Month: August 2015

No One Is Rooting For You

Is humanity inherently good or bad?

Where does morality come from? Are certain values innate or learned? Are some individuals naturally friendly and kind-hearted while others are born to be shitheads? I think about these things from time to time.

I’ve developed the general belief that no one is rooting for you.

If you have at least one person in this world that truly and genuinely supports you and wants your dreams to come true with no strings attached then you should consider yourself fortunate.

But for the other 99% of the people you encounter in life, let me break the news to you, they are not rooting for you to succeed. Hell, I’m not rooting for you. Do you think I want your blog to blow up? Do you really think I want you to have more readers than we do?

Recently, I decided to dive into the world of photography. Why? Obviously because there’s not enough Asian photographers out there.

It only took a day or two before I encountered a few people that wanted to take a big dump all over my pursuits. No, I don’t own a fancy Canon DSLR (it’s always the Canon users), nor do I have a $2,000 telephoto lens, but what’s it to you? It’s almost as if people are afraid that you’ll be successful so they want to put out that flame of desire before it gets bigger.

Everyone has their own worldview, the set of morals and principles that guide and reinforce the way they see life. Whenever something comes along that challenges or even shatters this worldview, they feel threatened and get defensive. We saw this when Elvis started shaking his hips on TV and when Bruce became Caitlyn. The polarizing reactions weren’t a reflection of Elvis or Caitlyn; they were a reflection of the individual viewer and the discomfort they felt seeing someone living life with a different worldview from theirs.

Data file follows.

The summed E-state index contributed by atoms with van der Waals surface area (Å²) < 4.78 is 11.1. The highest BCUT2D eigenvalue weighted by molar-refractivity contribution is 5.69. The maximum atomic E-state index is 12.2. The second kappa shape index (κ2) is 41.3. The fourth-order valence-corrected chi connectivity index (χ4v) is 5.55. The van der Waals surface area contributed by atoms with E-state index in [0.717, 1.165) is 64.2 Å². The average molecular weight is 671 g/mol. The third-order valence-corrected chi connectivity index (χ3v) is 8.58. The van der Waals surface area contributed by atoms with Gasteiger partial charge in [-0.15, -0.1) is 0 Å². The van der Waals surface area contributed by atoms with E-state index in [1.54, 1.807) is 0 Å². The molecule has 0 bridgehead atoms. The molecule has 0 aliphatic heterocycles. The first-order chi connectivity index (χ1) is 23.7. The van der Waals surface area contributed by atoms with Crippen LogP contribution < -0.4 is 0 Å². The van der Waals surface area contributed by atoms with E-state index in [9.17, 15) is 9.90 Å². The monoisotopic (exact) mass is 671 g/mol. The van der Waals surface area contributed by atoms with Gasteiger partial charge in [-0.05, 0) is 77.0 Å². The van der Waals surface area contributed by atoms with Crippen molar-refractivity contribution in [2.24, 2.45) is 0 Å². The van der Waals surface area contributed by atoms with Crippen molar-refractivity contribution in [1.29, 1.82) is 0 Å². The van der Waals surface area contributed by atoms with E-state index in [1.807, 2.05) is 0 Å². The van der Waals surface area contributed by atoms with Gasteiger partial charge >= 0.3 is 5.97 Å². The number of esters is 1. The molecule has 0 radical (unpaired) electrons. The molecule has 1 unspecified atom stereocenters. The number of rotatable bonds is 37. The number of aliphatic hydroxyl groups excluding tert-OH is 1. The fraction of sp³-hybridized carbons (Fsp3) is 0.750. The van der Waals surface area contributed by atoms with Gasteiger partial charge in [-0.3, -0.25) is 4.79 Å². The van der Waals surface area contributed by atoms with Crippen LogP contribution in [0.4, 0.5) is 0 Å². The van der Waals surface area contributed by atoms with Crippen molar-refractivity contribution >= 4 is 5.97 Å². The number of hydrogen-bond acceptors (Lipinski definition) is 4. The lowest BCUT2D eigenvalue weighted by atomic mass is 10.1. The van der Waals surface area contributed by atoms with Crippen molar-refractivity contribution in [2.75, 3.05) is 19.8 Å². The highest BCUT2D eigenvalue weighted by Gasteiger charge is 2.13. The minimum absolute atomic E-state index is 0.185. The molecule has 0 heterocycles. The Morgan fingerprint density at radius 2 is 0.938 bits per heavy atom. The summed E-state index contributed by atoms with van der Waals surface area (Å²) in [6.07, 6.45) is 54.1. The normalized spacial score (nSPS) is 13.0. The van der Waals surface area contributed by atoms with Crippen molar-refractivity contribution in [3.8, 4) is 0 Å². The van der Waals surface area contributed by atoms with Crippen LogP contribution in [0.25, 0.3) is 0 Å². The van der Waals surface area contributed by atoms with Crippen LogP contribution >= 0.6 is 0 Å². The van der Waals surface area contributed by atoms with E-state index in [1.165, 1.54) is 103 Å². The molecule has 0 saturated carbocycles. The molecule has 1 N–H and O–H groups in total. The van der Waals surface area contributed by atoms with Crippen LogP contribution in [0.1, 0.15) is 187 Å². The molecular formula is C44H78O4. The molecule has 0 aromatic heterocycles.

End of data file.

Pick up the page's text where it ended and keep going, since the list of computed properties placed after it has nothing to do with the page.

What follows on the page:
We all want to be ourselves, do we not? We want to try new things. We have different dreams and interests. I’ll tell you this much: the bigger the dream, the more hate you’ll get from your peers, your so-called friends, and even your family. You want to be a Hollywood actor or a rockstar? Almost everyone will be waiting for you to fail. Why? Because people are risk-adverse. In their minds, they would never dare to do anything crazy because they feel like they would certainly fail, and so obviously that means you should fail too. People want to be right. They want their worlds to make sense. But what if you’re crazy enough to take huge risks in your life and they actually pay off? These people may have a hard time with that.